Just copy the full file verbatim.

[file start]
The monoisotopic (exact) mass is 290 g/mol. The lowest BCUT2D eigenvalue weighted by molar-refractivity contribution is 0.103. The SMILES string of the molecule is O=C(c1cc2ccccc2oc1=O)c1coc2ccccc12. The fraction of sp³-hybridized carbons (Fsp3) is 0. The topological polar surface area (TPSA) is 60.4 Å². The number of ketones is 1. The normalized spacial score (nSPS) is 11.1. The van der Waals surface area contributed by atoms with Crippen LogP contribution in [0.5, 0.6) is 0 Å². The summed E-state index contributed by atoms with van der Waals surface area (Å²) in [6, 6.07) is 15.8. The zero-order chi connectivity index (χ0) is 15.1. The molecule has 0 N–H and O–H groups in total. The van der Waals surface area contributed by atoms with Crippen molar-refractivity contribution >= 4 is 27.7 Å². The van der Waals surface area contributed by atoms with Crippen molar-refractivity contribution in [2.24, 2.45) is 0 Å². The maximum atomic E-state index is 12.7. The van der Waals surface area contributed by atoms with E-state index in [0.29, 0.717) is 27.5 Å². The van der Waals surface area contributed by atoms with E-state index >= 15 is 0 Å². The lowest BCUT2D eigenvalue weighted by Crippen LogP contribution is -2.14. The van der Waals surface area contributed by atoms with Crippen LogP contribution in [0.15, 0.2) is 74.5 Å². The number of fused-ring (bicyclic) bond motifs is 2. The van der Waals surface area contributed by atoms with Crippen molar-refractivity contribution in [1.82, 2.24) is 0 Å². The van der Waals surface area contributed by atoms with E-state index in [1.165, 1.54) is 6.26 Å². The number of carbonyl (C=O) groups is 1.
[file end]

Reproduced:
The monoisotopic (exact) mass is 290 g/mol. The lowest BCUT2D eigenvalue weighted by molar-refractivity contribution is 0.103. The SMILES string of the molecule is O=C(c1cc2ccccc2oc1=O)c1coc2ccccc12. The fraction of sp³-hybridized carbons (Fsp3) is 0. The topological polar surface area (TPSA) is 60.4 Å². The number of ketones is 1. The normalized spacial score (nSPS) is 11.1. The van der Waals surface area contributed by atoms with Crippen LogP contribution in [0.5, 0.6) is 0 Å². The summed E-state index contributed by atoms with van der Waals surface area (Å²) in [6, 6.07) is 15.8. The zero-order chi connectivity index (χ0) is 15.1. The molecule has 0 N–H and O–H groups in total. The van der Waals surface area contributed by atoms with Crippen molar-refractivity contribution >= 4 is 27.7 Å². The van der Waals surface area contributed by atoms with Crippen molar-refractivity contribution in [2.24, 2.45) is 0 Å². The maximum atomic E-state index is 12.7. The van der Waals surface area contributed by atoms with E-state index in [0.29, 0.717) is 27.5 Å². The van der Waals surface area contributed by atoms with E-state index >= 15 is 0 Å². The lowest BCUT2D eigenvalue weighted by Crippen LogP contribution is -2.14. The van der Waals surface area contributed by atoms with Crippen LogP contribution in [0.15, 0.2) is 74.5 Å². The number of fused-ring (bicyclic) bond motifs is 2. The van der Waals surface area contributed by atoms with Crippen molar-refractivity contribution in [1.82, 2.24) is 0 Å². The van der Waals surface area contributed by atoms with E-state index in [1.165, 1.54) is 6.26 Å². The number of carbonyl (C=O) groups is 1.